What do you do with a country that eats tar and beats itself naked, whose national character is defined by stubbornness carried beyond all reasonable bounds?

You throw it a festival, of course.

FinnFest USA, a celebration of Finnish-American culture, returns this weekend to Minneapolis, the city where it was founded in 1982. This year’s festival marks the 100th anniversary of Finland’s declaration of independence, when the Scandinavian nation broke free of Russian domination in 1917.

In a nice coup, the festival’s organizers arranged for a rare U.S. visit from Finnish President Sauli Niinistö, who has been the political leader of the nation of 5.5 million people since 2012.

Minnesota has long been a center of Finnish-American life, with more people of Finnish descent living here than in any other state except — maybe — Michigan.

Perhaps it’s no surprise that the Finns found such a comfortable home here, said Philip Brunelle, whose Vocal­Essence chorale will perform a program of Finnish music at the festival on Sunday.

“It’s a fascinating country,” said Brunelle, who has visited Finland a number of times. “When you get out in the country, you go, ‘I must be in northern Minnesota.’

“You’d go, ‘Oh, my word — are we in Hibbing?’ ”

The festival includes art, drama, music, food and other features that try to capture the essence of a nation that remains something of a mystery even to its closest neighbors.

Consider sisu, a quality that Finns have lived by for centuries. According to scholars, it’s a concept that can’t really be fully translated into other languages. But the best approximation is extraordinary determination in the face of adversity.

“Sisu is an inherent characteristic of the Finnish people,” writes Emilia Lahti, a doctoral student at the University of Aalto in Helsinki who has devoted her professional life to the study of sisu. “You might call it backbone, spunk, stamina, guts, or drive and perseverance.

“Sisu has sustained the Finns in fighting 42 wars with Russia and losing every one. It’s the quality that lets them laugh at themselves in the face of disaster.”

But does it explain the Finnish love of tar?

Befitting a people bred to the forest, the Finns have a deep belief in the power of wood tar. They put it in beer, in shampoo, even in candy and ice cream.

There’s a saying in Finland: “If sauna, vodka and tar don’t help, the illness is fatal.”

The Finns also love salmiakki, a salty licorice; mojakka, a fish soup; and mämmi, a gooey dessert made of rye flour and molasses. They’re sometimes alone in their appreciation.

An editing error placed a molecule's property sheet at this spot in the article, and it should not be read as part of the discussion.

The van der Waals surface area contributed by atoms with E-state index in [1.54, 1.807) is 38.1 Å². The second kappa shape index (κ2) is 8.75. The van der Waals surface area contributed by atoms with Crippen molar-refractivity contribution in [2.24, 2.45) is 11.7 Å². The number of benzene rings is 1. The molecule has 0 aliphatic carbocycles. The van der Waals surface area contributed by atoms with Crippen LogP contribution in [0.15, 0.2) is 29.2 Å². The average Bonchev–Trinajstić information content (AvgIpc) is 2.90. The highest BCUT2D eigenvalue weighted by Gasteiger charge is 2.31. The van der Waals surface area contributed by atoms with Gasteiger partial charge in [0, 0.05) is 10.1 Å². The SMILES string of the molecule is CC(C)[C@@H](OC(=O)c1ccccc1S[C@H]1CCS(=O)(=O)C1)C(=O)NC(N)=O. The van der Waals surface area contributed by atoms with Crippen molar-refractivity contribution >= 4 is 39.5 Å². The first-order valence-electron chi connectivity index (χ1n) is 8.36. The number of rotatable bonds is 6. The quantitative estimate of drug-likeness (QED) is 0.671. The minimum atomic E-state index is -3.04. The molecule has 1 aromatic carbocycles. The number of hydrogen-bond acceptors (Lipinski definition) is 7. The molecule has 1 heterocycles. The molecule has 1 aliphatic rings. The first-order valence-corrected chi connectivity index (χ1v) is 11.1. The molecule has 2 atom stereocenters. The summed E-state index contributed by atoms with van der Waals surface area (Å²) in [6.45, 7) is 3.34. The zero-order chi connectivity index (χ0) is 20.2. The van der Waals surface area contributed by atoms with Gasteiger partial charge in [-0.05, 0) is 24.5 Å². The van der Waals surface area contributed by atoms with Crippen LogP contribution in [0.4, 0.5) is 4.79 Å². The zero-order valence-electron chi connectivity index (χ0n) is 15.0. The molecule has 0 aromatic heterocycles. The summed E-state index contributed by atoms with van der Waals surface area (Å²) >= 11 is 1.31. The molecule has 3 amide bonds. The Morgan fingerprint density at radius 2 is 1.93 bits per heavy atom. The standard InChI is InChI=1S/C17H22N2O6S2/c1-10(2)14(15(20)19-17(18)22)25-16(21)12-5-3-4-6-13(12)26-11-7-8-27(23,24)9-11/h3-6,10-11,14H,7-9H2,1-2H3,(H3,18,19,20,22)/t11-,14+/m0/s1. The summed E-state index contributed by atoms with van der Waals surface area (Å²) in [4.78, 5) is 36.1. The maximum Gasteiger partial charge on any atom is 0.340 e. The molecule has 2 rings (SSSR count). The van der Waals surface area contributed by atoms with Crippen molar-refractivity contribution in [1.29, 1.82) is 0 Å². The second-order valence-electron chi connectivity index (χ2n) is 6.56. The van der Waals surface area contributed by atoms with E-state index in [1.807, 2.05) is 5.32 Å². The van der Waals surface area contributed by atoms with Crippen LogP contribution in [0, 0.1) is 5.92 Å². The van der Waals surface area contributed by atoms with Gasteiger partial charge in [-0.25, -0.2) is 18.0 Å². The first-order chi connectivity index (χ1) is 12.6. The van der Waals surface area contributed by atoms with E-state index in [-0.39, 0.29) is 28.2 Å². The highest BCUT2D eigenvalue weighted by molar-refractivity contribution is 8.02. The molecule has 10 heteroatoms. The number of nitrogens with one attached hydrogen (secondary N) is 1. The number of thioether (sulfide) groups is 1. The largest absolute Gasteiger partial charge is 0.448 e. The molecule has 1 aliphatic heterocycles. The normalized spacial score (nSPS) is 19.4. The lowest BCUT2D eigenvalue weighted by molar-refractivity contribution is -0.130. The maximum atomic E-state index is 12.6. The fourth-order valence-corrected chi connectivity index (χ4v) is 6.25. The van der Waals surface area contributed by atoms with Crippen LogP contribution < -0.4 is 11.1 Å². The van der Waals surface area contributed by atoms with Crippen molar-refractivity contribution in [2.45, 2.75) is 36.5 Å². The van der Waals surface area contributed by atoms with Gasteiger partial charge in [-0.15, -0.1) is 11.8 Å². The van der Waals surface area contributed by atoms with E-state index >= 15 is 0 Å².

Mämmi “tastes like Finland, because it is sweet but sad inside,” said a man sampling the dessert for the first time in a YouTube video.

With food comes knives, and the Finns prize the puukko, a small belt knife that can be used for eating, working or fighting. So ubiquitous is the puukko that the word for stabbing in Finnish is puukottaa.

The Finns can be vicious fighters, as evidenced by their performance in the Winter War of 1939 and 1940, when they gained the world’s admiration by holding off a Russian invasion of 450,000 troops with less than a third as many Finnish soldiers.

But the Finns’ Scandinavian neighbors often make fun of their alleged propensity for sudden outbreaks of violence. The Swedish comedy group Grotesco produced a series of comic shorts based on the notion of Finns as heavy drinkers ready to pull out their knives on a moment’s notice.

Yet in their century as an independent nation, the Finns have given the world an array of striking art, such as the architecture of Eero Saarinen. Minnesota’s own David Salmela has carried on in the modern architectural style associated with the Finns.

Finnish musicians include Jean Sebelius, whose work will be featured in the festival.

“All of these things became part of the pride they had” in their new nation, Brunelle said.

Mark Sedio, director of the Augsburg University Choir, added that the Finnish language — in which the vocal stress is always placed on the first syllable of a word — gives Finnish choral music a sound and feel unlike any other.

The flip side of sisu is the sauna, a Finnish institution that represents relaxation, community and mental as well as physical health. With more than 3 million saunas in Finland, it’s unusual to find a household without one. The sauna ritual is ingrained in Finnish life — and yes, they do beat each other with birch boughs, although it’s not mandatory.

As Minnesota celebrates these tough, quirky northerners, there’s one thing we can be sure of. No matter how much tar beer they drink this weekend, no matter how late they swelter in the sauna, the Finns will be at work Monday morning.

How do we know? A few years ago, Finland’s largest newspaper polled 1,000 Finns on issues of morality. Leaving aside things like rape and murder — “which are universally condemned,” the paper noted — one issue topped the list of “don’ts,” with 85 percent of the people saying it was wrong:

Calling in to work sick when you’re not.

Now that’s some real sisu.